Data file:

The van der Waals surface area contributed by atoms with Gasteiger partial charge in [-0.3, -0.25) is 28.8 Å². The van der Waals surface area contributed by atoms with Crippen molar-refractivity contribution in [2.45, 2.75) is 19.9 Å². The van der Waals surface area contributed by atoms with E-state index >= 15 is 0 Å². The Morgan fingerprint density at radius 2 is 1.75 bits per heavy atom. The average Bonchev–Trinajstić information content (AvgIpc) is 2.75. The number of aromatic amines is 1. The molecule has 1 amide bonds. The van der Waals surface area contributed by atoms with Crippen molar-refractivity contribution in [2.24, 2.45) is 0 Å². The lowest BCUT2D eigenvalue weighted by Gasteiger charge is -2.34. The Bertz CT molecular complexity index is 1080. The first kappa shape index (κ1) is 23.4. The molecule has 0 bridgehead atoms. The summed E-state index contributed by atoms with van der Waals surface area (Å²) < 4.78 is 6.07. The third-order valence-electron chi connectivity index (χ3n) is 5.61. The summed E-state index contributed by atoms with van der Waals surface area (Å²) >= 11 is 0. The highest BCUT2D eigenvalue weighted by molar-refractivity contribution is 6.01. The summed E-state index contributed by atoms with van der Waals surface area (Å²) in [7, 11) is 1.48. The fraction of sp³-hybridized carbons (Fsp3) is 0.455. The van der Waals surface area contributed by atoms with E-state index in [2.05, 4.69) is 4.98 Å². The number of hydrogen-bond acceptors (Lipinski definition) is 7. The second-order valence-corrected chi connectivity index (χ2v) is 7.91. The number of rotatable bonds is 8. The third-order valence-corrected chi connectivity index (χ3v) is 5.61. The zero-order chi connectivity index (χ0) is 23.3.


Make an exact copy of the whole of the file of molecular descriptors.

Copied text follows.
The van der Waals surface area contributed by atoms with Gasteiger partial charge in [-0.3, -0.25) is 28.8 Å². The van der Waals surface area contributed by atoms with Crippen molar-refractivity contribution in [2.45, 2.75) is 19.9 Å². The van der Waals surface area contributed by atoms with E-state index >= 15 is 0 Å². The Morgan fingerprint density at radius 2 is 1.75 bits per heavy atom. The average Bonchev–Trinajstić information content (AvgIpc) is 2.75. The number of aromatic amines is 1. The molecule has 1 amide bonds. The van der Waals surface area contributed by atoms with Crippen molar-refractivity contribution in [2.24, 2.45) is 0 Å². The lowest BCUT2D eigenvalue weighted by Gasteiger charge is -2.34. The Bertz CT molecular complexity index is 1080. The first kappa shape index (κ1) is 23.4. The molecule has 0 bridgehead atoms. The summed E-state index contributed by atoms with van der Waals surface area (Å²) < 4.78 is 6.07. The third-order valence-electron chi connectivity index (χ3n) is 5.61. The summed E-state index contributed by atoms with van der Waals surface area (Å²) >= 11 is 0. The highest BCUT2D eigenvalue weighted by molar-refractivity contribution is 6.01. The summed E-state index contributed by atoms with van der Waals surface area (Å²) in [7, 11) is 1.48. The fraction of sp³-hybridized carbons (Fsp3) is 0.455. The van der Waals surface area contributed by atoms with E-state index in [2.05, 4.69) is 4.98 Å². The number of hydrogen-bond acceptors (Lipinski definition) is 7. The second-order valence-corrected chi connectivity index (χ2v) is 7.91. The number of rotatable bonds is 8. The third-order valence-corrected chi connectivity index (χ3v) is 5.61. The zero-order chi connectivity index (χ0) is 23.3.